SINGAPORE: Singapore is “in no position” to prescribe actions for the United States and China, but it hopes both sides can keep open lines of communication, especially at the highest levels, said Deputy Prime Minister Lawrence Wong on Monday (Sep 26).
By doing so, there will be an ability to establish “a new modus vivendi” between the two superpowers, he said at a dialogue session held as part of the Forbes Global CEO Conference 2022.
Simmering tensions between the major powers have been a challenge for both countries and businesses, given how ties between US and China is the “most consequential relationship in the world”.
But US-China relations have been worsening day by day, owing to divisions ranging from ideologies, systems of government and more recently, escalating tensions over Taiwan, Mr Wong said.
“The fortunate thing is, I think on both sides, the leadership do not want direct confrontation at all because they know so much is at stake and there is everything to lose,” he added.
“So that restrains them somewhat, but we do worry that there may be accidents and miscalculations, which can cause things to worsen very quickly.”
Singapore is a friend of both the US and China, said Mr Wong, while adding: “We are in no position at all to prescribe actions for either party, but we have been encouraging both sides to keep open lines of communication, especially and including at the highest levels.”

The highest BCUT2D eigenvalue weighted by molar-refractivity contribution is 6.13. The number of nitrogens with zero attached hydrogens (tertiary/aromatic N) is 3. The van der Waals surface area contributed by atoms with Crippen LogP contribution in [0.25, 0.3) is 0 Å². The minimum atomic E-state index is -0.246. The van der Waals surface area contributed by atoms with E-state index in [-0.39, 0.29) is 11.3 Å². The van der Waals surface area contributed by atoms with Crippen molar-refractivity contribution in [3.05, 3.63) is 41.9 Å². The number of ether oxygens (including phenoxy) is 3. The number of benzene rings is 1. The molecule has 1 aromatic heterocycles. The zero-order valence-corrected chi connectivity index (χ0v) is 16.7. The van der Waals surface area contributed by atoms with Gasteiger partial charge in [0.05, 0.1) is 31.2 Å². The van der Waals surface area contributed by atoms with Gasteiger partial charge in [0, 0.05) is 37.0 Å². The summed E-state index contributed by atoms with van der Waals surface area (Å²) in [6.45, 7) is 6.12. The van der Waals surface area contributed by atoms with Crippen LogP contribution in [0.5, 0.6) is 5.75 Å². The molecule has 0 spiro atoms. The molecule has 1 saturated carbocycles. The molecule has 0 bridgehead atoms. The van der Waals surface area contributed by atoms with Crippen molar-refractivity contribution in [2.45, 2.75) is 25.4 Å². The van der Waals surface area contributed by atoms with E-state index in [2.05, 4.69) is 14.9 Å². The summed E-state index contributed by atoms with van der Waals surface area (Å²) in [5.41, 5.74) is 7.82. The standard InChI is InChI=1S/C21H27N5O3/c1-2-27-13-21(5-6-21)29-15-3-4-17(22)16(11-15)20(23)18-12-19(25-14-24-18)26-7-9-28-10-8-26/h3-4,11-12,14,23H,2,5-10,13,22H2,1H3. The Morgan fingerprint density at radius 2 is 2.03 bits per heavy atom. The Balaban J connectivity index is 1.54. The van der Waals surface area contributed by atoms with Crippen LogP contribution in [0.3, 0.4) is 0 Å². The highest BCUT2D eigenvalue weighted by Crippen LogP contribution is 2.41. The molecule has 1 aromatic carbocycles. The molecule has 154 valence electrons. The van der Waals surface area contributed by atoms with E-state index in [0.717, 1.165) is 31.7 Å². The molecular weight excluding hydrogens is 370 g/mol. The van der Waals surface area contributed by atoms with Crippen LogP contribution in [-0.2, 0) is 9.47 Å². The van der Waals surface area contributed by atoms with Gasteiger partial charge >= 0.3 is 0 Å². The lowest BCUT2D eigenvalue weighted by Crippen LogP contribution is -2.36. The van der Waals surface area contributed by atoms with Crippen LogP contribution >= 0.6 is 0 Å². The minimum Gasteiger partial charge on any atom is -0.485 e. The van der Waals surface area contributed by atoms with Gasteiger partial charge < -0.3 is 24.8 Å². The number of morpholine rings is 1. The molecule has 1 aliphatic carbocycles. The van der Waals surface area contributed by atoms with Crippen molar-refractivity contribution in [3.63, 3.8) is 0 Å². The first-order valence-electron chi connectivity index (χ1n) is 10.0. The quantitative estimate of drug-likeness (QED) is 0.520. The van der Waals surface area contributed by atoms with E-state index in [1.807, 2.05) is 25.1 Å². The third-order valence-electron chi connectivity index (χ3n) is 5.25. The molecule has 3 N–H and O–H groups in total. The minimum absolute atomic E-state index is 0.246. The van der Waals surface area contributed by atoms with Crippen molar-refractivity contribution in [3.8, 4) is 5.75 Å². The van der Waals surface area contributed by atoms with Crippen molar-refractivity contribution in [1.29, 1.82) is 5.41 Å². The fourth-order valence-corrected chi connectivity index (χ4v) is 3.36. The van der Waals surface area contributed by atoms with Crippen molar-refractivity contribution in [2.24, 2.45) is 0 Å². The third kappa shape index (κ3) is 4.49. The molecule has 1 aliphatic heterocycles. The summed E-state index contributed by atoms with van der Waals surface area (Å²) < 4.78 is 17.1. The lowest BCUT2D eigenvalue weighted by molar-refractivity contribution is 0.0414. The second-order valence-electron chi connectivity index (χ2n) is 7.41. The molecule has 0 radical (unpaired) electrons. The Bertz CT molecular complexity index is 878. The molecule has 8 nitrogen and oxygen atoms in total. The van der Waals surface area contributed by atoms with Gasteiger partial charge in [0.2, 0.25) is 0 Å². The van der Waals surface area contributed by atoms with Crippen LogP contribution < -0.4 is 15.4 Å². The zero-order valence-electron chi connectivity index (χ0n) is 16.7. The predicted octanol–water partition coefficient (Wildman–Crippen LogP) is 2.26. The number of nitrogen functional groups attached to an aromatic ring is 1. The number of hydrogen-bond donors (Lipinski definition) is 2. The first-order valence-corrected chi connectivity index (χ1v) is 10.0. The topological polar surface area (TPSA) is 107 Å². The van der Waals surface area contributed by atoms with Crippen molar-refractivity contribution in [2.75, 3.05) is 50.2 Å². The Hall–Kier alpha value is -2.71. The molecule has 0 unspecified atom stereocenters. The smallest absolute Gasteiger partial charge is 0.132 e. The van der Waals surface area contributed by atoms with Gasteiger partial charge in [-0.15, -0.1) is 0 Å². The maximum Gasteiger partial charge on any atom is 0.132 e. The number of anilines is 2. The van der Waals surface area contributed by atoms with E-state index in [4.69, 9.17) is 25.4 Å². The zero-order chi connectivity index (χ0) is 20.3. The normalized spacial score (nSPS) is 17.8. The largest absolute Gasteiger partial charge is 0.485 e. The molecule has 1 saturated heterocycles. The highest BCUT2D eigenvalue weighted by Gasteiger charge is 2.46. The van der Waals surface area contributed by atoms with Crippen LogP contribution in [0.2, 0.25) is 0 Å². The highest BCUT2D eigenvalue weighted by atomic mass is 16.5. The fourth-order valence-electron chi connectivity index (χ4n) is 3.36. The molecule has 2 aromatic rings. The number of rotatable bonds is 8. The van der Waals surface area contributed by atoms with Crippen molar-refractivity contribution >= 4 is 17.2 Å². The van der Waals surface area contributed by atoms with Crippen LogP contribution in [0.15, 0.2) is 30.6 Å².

“It’s good that the leaders on both sides have had a virtual meeting recently and they have agreed also to meet face-to-face quite soon.
“With that ability to come together to meet in person, there will be an ability to establish a new modus vivendi between the two countries, recognising that the world is big enough for China and US to coexist, and the two countries do not have to define their relationship in adversarial terms,” Mr Wong added.
While there can be “very rigorous” competition on several fronts, both countries also have several shared interests, especially in issues such as climate change and pandemic response which require the two major powers to come together in order for there to be progress, he said.
Domestic politics, in both US and China, is a barrier to easing tensions, said Mr Wong. While the current generation of leaders understand the stakes at play, the concern may lie with the next generation.